1. There may be terminations as a result of a merger or acquisition. Do not hold off on these decisions when you know they are necessary. Do this quickly and check with your legal counsel.
  2. In a merger situation, think about how you will merge the two brand identities. This may be important for customers/clients you are acquiring, as well as the team coming on board. It’s possible that you will not a new name, logo, etc.
  3. Consider compensation. If there are management people you want to keep, encourage them and consider additional compensation.
  4. Consider press releases. And get a pro to craft them. You will also want to provide your spokespersons with “talking points” and training, so that there are not any conflicting messages.
  5. If you have a social media presence, and the merging company does too, think about getting right on the process of merging your platforms and audiences. You want to embrace the followers, develop relationships, and keep them engaged.
  6. Mergers of IT systems can be pretty critical. Getting those two IT teams together early on and charging them with this integration. They have the tech skills and, with some good leadership, this can get done. And do not scrimp on training of all staff in new IT systems.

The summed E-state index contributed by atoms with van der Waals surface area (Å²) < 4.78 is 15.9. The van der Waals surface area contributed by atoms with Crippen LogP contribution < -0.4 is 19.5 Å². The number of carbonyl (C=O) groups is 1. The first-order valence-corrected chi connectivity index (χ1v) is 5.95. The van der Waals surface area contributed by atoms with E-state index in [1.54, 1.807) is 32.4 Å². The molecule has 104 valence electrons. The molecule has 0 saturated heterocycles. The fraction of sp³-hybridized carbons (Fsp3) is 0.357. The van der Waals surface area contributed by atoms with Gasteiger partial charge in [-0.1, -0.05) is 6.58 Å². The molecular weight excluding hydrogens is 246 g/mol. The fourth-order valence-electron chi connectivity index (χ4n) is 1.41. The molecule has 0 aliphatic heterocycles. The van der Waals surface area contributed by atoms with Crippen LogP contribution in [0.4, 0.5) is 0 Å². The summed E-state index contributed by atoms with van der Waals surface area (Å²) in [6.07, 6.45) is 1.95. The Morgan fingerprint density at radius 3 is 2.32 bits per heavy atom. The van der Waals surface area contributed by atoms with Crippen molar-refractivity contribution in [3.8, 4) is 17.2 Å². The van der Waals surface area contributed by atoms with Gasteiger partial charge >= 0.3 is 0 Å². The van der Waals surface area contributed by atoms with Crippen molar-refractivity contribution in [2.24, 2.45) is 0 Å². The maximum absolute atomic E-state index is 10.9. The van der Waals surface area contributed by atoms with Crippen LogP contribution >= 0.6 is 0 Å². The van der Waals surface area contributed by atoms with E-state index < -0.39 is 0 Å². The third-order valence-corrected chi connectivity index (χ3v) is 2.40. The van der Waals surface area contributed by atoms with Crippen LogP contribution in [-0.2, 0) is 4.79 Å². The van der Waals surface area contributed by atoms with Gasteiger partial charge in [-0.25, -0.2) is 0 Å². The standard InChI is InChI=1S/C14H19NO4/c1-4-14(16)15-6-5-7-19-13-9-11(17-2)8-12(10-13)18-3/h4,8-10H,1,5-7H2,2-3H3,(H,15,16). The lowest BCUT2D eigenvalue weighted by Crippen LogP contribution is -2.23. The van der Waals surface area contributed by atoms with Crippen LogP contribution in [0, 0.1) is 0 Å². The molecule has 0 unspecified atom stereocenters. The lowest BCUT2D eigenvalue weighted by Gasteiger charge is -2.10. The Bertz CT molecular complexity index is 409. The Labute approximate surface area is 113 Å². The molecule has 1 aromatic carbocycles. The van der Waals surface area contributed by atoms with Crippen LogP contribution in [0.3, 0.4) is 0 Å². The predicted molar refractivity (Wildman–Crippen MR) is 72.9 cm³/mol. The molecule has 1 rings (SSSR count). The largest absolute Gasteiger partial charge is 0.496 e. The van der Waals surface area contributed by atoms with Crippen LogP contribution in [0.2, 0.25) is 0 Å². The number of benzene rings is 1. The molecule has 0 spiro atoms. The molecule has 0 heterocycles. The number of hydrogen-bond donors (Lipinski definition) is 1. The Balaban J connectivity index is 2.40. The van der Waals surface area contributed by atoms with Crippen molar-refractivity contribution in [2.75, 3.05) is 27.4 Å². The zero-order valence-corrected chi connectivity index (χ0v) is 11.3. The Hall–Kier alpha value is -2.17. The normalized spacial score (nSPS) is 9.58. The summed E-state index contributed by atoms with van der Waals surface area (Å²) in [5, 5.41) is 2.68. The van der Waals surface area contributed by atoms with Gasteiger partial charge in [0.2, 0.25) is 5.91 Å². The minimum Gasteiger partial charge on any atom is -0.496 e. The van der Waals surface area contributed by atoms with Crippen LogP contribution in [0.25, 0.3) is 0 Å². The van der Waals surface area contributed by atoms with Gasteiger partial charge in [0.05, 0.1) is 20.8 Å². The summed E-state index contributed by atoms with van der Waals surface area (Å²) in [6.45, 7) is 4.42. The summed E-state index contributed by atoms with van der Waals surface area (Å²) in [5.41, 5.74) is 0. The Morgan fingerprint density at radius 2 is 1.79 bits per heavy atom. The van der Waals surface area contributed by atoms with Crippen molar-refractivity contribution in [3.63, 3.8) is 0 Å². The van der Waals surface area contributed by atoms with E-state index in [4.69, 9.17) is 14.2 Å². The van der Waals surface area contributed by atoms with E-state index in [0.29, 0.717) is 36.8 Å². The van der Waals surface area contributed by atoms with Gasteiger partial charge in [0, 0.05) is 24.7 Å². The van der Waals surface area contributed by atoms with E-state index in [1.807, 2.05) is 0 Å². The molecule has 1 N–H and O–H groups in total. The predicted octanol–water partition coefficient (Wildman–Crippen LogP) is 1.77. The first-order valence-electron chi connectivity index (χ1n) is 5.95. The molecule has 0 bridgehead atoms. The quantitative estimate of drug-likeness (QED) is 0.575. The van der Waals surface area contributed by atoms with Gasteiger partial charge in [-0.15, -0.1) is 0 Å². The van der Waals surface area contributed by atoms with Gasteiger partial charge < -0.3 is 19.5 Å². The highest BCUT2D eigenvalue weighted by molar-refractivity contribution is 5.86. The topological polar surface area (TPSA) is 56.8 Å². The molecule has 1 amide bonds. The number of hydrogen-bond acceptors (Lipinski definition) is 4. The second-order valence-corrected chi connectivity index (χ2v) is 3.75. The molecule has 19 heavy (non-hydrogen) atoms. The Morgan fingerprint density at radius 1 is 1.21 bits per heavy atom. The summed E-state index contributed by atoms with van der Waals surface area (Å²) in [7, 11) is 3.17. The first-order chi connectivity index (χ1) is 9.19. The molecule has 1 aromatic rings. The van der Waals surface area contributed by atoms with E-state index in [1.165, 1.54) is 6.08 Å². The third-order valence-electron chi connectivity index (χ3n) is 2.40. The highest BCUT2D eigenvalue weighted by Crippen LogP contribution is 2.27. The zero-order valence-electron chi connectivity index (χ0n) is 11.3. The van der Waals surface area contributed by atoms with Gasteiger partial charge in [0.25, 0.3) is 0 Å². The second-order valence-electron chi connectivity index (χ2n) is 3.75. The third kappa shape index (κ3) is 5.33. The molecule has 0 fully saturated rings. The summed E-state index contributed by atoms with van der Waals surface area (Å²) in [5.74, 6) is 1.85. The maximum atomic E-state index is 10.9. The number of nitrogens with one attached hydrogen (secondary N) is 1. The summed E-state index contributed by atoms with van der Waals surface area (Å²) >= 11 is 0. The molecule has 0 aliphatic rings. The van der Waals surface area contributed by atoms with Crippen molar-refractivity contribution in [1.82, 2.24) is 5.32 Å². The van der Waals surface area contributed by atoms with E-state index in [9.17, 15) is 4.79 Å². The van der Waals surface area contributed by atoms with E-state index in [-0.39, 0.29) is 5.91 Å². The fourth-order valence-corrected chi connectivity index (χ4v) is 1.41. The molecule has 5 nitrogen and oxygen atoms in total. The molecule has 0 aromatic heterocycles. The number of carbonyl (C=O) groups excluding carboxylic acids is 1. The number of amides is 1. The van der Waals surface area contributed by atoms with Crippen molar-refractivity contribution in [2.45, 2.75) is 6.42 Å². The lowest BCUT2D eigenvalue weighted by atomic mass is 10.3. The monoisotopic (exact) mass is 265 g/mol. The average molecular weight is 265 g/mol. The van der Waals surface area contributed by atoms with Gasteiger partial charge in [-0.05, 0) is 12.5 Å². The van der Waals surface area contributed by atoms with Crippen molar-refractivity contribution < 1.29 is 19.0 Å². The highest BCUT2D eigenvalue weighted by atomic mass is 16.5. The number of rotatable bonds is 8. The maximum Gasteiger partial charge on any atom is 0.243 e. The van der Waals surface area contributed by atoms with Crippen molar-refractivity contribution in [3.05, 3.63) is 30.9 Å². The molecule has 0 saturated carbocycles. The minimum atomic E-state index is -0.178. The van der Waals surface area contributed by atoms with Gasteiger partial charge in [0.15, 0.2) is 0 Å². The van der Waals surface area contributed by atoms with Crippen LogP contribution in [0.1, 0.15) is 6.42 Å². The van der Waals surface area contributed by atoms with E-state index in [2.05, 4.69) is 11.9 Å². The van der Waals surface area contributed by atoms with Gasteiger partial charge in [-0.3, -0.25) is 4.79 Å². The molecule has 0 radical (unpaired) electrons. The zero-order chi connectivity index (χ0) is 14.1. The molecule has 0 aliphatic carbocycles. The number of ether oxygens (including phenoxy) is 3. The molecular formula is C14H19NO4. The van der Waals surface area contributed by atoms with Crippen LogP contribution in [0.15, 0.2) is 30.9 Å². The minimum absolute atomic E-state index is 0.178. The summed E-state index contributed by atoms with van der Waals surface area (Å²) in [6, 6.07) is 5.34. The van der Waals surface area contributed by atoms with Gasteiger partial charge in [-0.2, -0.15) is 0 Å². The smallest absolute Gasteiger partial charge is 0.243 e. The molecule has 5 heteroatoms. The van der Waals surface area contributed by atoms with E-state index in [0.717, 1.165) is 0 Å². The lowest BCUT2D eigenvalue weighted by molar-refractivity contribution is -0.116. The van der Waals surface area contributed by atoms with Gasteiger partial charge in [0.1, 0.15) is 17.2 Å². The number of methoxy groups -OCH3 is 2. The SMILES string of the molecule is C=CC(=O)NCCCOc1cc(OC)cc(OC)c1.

7. If you see or become aware of drama boiling up, get on it immediately. Get the players together with leaders they trust, so that the situation can be diffused and resolved. If there are one or two who are promoting the drama, you will need to consider termination – not pleasant but you have bigger goals that must be achieved.

In the end, mergers and acquisitions are exciting and have the promise of moving your business presence into great new places. At the same time, there are tough challenges and hurdles that you must approach carefully and only after serious thought. You cannot do this all on your own. You need to identify those with the skills you need, both in your current company and the company you are merging or acquiring; you need to be decisive and completely open with your communication. And you need to listen – listen to people at all levels.